Not everyone had kind words for this view. After we moved out, the woman who bought that apartment came to see me. It was a winter evening, and she had on a violet wool coat that I immediately coveted. At that time the cost of heating was astronomical, and we kept the house to which we had moved so cold that the tiny stars of snowflakes on her coat stayed frozen. She told me that a month after moving into the apartment she had discovered that her husband was having an affair with a younger woman. Now less than a year later, they were divorced. When I first met this woman, whom I will call Joan, I felt I already knew her, because she so reminded me of the mother of a boy I had once loved. She had her long, wide, flat bones and straight brown hair that fell in a comma over her forehead. Both of them were from the South, and decisive. After I had left school, and my friend and I had parted, his mother came once to visit me in the small grimy city where I was bored and unhappy. She was on her way back to India, where for half the year she sat at low wooden tables in houses that flooded during the rainy season and taught women to read. The other half of the year she lived in an apartment in New York near Carl Schurz Park. At that time her life greatly appealed to me, and I imagined that someday I too would do good work, crouching in mud, and bestowing beneficence. I had no idea that I was entirely unsuited to selflessness. As a way out of my boredom and unhappiness and the slight fear I felt every time I walked out the door in this city (once on the way home from a store a car had followed me), I was learning to cook. I had picked up a paperback in a used-book store. It was Elizabeth David’s French Provincial Cooking. Standing in the bookstore, I’d read, in the section on sweets, the words, “Everyone knows the recipe for chocolate mousse.” I did not, but I wanted to. I wanted to be a person who knew things, and I believed then that there was a programmatic way to do this. I was in this city, accompanied by a boyfriend with whom my exchanges had become increasingly rancorous, because I had been given a fellowship to spend a year writing poems, but month after month, I couldn’t think of a single poem. Out the back windows of the apartment I could see the blank windows of closed-down red brick factories, and the huge hands of the electric company clock. The hands of the clock were lit day and night, and folded and unfolded like a giant’s pocketknife. I had counted the recipes in the book; if I made one recipe a day, the year would be over. By then, I was sure, I would know what to do next.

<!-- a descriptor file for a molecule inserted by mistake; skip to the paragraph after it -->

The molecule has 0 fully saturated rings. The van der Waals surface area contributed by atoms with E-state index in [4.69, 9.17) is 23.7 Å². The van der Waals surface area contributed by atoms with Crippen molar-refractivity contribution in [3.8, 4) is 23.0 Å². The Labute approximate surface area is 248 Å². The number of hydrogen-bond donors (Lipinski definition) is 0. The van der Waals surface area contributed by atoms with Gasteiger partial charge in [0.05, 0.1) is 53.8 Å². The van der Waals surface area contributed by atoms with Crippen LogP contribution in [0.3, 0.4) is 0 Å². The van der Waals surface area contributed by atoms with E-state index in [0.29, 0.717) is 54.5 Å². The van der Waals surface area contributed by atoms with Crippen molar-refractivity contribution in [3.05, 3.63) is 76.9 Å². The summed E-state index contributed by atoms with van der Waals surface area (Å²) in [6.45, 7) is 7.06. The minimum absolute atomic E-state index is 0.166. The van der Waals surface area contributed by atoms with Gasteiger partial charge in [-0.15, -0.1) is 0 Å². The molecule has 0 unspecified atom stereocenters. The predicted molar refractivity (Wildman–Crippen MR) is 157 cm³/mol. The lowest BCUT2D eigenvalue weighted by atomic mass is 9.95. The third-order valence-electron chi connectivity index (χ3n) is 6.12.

It’s spring out, and the acrid